While Russians have cut back on big-ticket items, like new cars or foreign holidays, they are still buying food – even if they have traded down to cheaper Russian-made goods. Indeed, even that is not clear, as a recent study found that the share of imported goods (that haven’t been banned by the Kremlin) has remained the same – just people are buying less of them.

The operating environment for retailers has got tougher. Rosstat reported that retail turnover fell by an unexpectedly hard 10.4% on year in September and real incomes are also down by 3.3% over the first nine months of this year. But, oddly, that hasn’t affected Dixy’s business much, because the last things Russians will cut spending on are tea, sugar, pasta and bread. “We are on course to open a record number of stores this year: we have already opened 400 more stores in the first nine months of this year, which is more than we opened in all of 2014,” says Yakubson.

Overall the company’s financial results have remained impressive. Revenues in 2014 came in at RUB229bn ($5.7bn at 2014 average exchange rates), up from RUB180bn in 2013 and RUB147bn in 2012, according to the company. And net profit grew 45% in 2014 to RUB4.5bn from RUB3.1bn the previous year. The sharp devaluation of the ruble since December 2014 will reduce the dollar value of revenues this year, but this will be more or less offset by the continuing rise in sales. On October 14, the company announced that total revenues in September were up 17% on year to RUB21.6bn (€314mn), while nine-month sales were up 19.8% at RUB197.4bn.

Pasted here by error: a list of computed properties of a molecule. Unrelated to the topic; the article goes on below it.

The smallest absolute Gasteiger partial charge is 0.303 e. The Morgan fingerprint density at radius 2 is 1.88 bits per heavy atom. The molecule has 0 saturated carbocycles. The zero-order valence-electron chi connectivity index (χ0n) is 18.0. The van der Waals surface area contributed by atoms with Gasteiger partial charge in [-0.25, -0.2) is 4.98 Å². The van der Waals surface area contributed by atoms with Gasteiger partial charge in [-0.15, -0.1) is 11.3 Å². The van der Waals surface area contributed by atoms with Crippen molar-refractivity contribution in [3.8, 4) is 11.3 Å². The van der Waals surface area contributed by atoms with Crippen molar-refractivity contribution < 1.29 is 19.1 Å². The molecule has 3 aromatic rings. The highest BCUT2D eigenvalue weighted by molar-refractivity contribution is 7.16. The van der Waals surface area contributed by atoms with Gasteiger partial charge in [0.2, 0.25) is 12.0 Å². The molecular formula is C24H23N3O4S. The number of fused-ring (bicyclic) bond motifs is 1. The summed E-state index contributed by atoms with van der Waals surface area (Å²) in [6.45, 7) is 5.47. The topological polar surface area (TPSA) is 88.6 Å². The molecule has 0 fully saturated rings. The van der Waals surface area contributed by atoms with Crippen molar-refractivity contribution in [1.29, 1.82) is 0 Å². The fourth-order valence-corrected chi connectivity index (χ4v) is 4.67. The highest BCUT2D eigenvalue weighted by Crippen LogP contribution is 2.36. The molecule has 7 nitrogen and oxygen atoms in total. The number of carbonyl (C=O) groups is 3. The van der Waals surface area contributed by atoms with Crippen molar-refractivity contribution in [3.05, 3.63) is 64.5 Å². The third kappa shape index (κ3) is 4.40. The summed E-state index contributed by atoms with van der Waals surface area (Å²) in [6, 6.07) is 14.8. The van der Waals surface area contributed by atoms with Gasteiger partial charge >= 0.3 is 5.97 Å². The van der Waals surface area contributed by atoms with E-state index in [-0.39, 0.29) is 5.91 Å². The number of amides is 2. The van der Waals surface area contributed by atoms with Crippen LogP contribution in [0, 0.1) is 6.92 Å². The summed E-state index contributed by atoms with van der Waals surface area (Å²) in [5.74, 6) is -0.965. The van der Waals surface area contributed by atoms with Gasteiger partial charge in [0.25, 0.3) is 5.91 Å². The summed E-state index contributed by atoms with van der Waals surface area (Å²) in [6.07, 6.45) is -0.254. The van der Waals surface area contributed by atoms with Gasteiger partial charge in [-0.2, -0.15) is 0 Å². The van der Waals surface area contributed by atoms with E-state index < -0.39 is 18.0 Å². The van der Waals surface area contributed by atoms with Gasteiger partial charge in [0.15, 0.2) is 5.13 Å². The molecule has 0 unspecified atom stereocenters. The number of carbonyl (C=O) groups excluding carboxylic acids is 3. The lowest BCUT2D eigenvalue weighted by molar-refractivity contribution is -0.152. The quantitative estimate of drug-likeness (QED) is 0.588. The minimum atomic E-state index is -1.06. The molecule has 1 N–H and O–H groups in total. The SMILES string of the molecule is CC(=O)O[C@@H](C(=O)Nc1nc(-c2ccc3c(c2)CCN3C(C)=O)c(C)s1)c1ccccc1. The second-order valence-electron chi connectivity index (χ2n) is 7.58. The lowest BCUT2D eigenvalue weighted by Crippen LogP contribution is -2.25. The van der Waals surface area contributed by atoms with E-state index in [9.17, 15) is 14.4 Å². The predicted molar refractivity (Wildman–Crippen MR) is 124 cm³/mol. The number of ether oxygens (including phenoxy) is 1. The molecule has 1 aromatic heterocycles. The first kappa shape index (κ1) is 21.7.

Indeed, Yakubson claims that the devaluation of the ruble has been a lot more damaging than the ban on European agricultural imports; despite all the progress, Russia still imports some 40% of its processed foods (and most of its fresh produce), which has to be paid for in hard currency. “Some 50-70% of fruit and veg is imported to Russia, and as the cost has gone up consumption has gone down,” says Yakubson.

However, retailers like Dixy have turned to its neighbours in the Commonwealth of Independent States (CIS) such as Moldova and Azerbaijan, as well as fellow BRIC countries to fill the gap. “Of course this has added to the costs. In past crises you could pass the inflation onto the consumers, but not this time round.” Rosstat reports that the inflation of food costs was up 20% this year, well ahead of the average 11% inflation rates and that is hitting the consumer in the pocket.

All the leading retailers are reporting the same thing. Sales have been dented by the economic slowdown, but all the main chains, Dixy included, are still reporting growth. That means they have a steady flow of cash and the bulk of their investments continue to be made out of retained earnings. “No one really has problems with financing investment. Retail is one of few industries in Russia that is still growing. It would be nice if the cost of borrowing were lower, but we still use some bank loans,” says Yakubson. “We are still in a race [with the other stores] to capture as much market share as we can. We are reinvesting every penny we make.”

At the same time, the cost of setting up new stores has gone up. When Dixy opened its first store in about 1999, the fit-out cost was about $50,000, but that has risen to $400,000 per store in the interceding years

It will take many more years until the consolidation of retail is complete and Russia finally abandons its bazaars for modern shops. Currently, Dixy concentrates on its traditional markets of Moscow, Moscow region, St Petersburg, the Leningrad region and Yekaterinburg where it was established, but the company is entering a new region every year, says Yakubson. The company has launched stores in Tyumen, Orel and Kaliningrad, to mention some of the recent additions, but the pace of regional growth is limited by the need to build an entire distribution system to service those stores, which is a capital-intensive and time-consuming process.

Despite all the pesky problems Yakubson has to deal with, he is confident in the future of his company. “This crisis is a great opportunity,” says Yakubson, echoing a sentiment that bne IntelliNews has heard repeated by many of Russia’s top company executives recently. “The lower we go, the stronger the rebound will be. The autumn of 2008 was awful, but after that our business started to grow like crazy. The sanctions will be dropped eventually and the same thing will happen.”